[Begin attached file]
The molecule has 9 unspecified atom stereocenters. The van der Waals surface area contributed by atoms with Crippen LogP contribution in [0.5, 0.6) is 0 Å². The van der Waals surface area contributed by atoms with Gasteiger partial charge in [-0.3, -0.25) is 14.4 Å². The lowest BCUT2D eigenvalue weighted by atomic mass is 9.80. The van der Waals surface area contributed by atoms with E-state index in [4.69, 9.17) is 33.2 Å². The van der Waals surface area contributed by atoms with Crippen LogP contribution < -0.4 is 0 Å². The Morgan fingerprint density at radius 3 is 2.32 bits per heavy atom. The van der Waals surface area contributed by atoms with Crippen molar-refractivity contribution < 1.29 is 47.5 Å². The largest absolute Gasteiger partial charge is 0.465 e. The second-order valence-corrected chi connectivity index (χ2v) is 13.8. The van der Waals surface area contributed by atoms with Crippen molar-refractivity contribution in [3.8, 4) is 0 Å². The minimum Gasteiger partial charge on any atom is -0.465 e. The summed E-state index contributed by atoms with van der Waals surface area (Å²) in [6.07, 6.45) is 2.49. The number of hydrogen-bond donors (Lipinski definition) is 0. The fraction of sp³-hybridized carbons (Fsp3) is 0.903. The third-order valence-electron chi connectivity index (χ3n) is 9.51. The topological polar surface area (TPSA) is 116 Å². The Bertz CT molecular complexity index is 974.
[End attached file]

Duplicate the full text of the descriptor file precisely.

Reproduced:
The molecule has 9 unspecified atom stereocenters. The van der Waals surface area contributed by atoms with Crippen LogP contribution in [0.5, 0.6) is 0 Å². The van der Waals surface area contributed by atoms with Gasteiger partial charge in [-0.3, -0.25) is 14.4 Å². The lowest BCUT2D eigenvalue weighted by atomic mass is 9.80. The van der Waals surface area contributed by atoms with E-state index in [4.69, 9.17) is 33.2 Å². The van der Waals surface area contributed by atoms with Crippen LogP contribution < -0.4 is 0 Å². The Morgan fingerprint density at radius 3 is 2.32 bits per heavy atom. The van der Waals surface area contributed by atoms with Crippen molar-refractivity contribution < 1.29 is 47.5 Å². The largest absolute Gasteiger partial charge is 0.465 e. The second-order valence-corrected chi connectivity index (χ2v) is 13.8. The van der Waals surface area contributed by atoms with Crippen molar-refractivity contribution in [3.8, 4) is 0 Å². The minimum Gasteiger partial charge on any atom is -0.465 e. The summed E-state index contributed by atoms with van der Waals surface area (Å²) in [6.07, 6.45) is 2.49. The number of hydrogen-bond donors (Lipinski definition) is 0. The fraction of sp³-hybridized carbons (Fsp3) is 0.903. The third-order valence-electron chi connectivity index (χ3n) is 9.51. The topological polar surface area (TPSA) is 116 Å². The Bertz CT molecular complexity index is 974.